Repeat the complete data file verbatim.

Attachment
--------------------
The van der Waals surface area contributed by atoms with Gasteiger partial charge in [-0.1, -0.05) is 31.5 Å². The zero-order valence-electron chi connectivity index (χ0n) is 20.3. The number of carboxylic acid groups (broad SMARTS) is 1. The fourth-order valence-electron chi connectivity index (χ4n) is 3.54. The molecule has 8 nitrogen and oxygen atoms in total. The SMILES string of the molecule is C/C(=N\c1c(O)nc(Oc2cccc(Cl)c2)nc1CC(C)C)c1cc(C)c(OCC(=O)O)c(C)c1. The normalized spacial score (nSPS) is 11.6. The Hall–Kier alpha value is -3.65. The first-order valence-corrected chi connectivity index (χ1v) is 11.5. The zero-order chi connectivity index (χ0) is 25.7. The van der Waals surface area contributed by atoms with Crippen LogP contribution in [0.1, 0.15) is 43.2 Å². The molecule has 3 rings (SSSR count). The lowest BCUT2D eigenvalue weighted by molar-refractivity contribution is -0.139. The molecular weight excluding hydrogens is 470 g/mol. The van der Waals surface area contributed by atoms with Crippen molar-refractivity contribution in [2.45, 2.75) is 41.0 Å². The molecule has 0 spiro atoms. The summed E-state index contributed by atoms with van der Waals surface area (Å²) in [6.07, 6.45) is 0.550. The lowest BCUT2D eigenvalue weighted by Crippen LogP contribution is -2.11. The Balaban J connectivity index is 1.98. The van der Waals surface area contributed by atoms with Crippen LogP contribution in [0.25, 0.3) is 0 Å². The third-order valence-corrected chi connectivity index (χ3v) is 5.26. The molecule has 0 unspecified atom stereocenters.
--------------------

The van der Waals surface area contributed by atoms with Gasteiger partial charge in [-0.1, -0.05) is 31.5 Å². The zero-order valence-electron chi connectivity index (χ0n) is 20.3. The number of carboxylic acid groups (broad SMARTS) is 1. The fourth-order valence-electron chi connectivity index (χ4n) is 3.54. The molecule has 8 nitrogen and oxygen atoms in total. The SMILES string of the molecule is C/C(=N\c1c(O)nc(Oc2cccc(Cl)c2)nc1CC(C)C)c1cc(C)c(OCC(=O)O)c(C)c1. The normalized spacial score (nSPS) is 11.6. The Hall–Kier alpha value is -3.65. The first-order valence-corrected chi connectivity index (χ1v) is 11.5. The zero-order chi connectivity index (χ0) is 25.7. The van der Waals surface area contributed by atoms with Crippen LogP contribution in [0.1, 0.15) is 43.2 Å². The molecule has 3 rings (SSSR count). The lowest BCUT2D eigenvalue weighted by molar-refractivity contribution is -0.139. The molecular weight excluding hydrogens is 470 g/mol. The van der Waals surface area contributed by atoms with Crippen molar-refractivity contribution in [2.45, 2.75) is 41.0 Å². The molecule has 0 spiro atoms. The summed E-state index contributed by atoms with van der Waals surface area (Å²) in [6.07, 6.45) is 0.550. The lowest BCUT2D eigenvalue weighted by Crippen LogP contribution is -2.11. The Balaban J connectivity index is 1.98. The van der Waals surface area contributed by atoms with Crippen LogP contribution in [0.25, 0.3) is 0 Å². The third-order valence-corrected chi connectivity index (χ3v) is 5.26. The molecule has 0 unspecified atom stereocenters.